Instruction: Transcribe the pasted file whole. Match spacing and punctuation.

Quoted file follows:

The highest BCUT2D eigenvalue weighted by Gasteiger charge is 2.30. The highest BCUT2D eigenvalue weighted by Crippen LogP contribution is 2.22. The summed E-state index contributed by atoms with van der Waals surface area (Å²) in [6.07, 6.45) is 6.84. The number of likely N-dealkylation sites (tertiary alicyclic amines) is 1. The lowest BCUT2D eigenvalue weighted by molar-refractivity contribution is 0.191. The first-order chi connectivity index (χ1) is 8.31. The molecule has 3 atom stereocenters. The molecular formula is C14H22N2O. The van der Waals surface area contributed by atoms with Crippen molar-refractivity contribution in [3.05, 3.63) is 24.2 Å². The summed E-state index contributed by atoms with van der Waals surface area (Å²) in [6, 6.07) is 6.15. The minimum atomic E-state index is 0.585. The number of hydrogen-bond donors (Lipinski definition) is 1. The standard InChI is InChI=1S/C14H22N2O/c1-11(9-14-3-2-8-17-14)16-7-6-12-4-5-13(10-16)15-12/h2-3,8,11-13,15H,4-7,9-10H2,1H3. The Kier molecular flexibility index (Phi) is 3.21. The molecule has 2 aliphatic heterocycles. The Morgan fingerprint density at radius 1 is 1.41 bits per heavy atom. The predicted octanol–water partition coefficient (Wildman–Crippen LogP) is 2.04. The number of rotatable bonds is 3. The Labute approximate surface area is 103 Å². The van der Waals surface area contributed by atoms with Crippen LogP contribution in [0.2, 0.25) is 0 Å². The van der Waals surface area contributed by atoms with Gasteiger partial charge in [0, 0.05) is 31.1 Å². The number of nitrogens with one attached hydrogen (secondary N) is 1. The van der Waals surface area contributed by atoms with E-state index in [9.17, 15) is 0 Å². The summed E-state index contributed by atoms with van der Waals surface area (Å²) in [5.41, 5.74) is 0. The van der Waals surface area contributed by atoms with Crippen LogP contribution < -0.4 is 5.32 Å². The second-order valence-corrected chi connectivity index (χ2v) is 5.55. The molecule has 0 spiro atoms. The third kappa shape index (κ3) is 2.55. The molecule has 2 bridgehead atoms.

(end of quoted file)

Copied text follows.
The highest BCUT2D eigenvalue weighted by Gasteiger charge is 2.30. The highest BCUT2D eigenvalue weighted by Crippen LogP contribution is 2.22. The summed E-state index contributed by atoms with van der Waals surface area (Å²) in [6.07, 6.45) is 6.84. The number of likely N-dealkylation sites (tertiary alicyclic amines) is 1. The lowest BCUT2D eigenvalue weighted by molar-refractivity contribution is 0.191. The first-order chi connectivity index (χ1) is 8.31. The molecule has 3 atom stereocenters. The molecular formula is C14H22N2O. The van der Waals surface area contributed by atoms with Crippen molar-refractivity contribution in [3.05, 3.63) is 24.2 Å². The summed E-state index contributed by atoms with van der Waals surface area (Å²) in [6, 6.07) is 6.15. The minimum atomic E-state index is 0.585. The number of hydrogen-bond donors (Lipinski definition) is 1. The standard InChI is InChI=1S/C14H22N2O/c1-11(9-14-3-2-8-17-14)16-7-6-12-4-5-13(10-16)15-12/h2-3,8,11-13,15H,4-7,9-10H2,1H3. The Kier molecular flexibility index (Phi) is 3.21. The molecule has 2 aliphatic heterocycles. The Morgan fingerprint density at radius 1 is 1.41 bits per heavy atom. The predicted octanol–water partition coefficient (Wildman–Crippen LogP) is 2.04. The number of rotatable bonds is 3. The Labute approximate surface area is 103 Å². The van der Waals surface area contributed by atoms with Crippen LogP contribution in [0.2, 0.25) is 0 Å². The van der Waals surface area contributed by atoms with Gasteiger partial charge in [0, 0.05) is 31.1 Å². The number of nitrogens with one attached hydrogen (secondary N) is 1. The van der Waals surface area contributed by atoms with E-state index in [9.17, 15) is 0 Å². The summed E-state index contributed by atoms with van der Waals surface area (Å²) in [5.41, 5.74) is 0. The van der Waals surface area contributed by atoms with Crippen LogP contribution < -0.4 is 5.32 Å². The second-order valence-corrected chi connectivity index (χ2v) is 5.55. The molecule has 0 spiro atoms. The third kappa shape index (κ3) is 2.55. The molecule has 2 bridgehead atoms.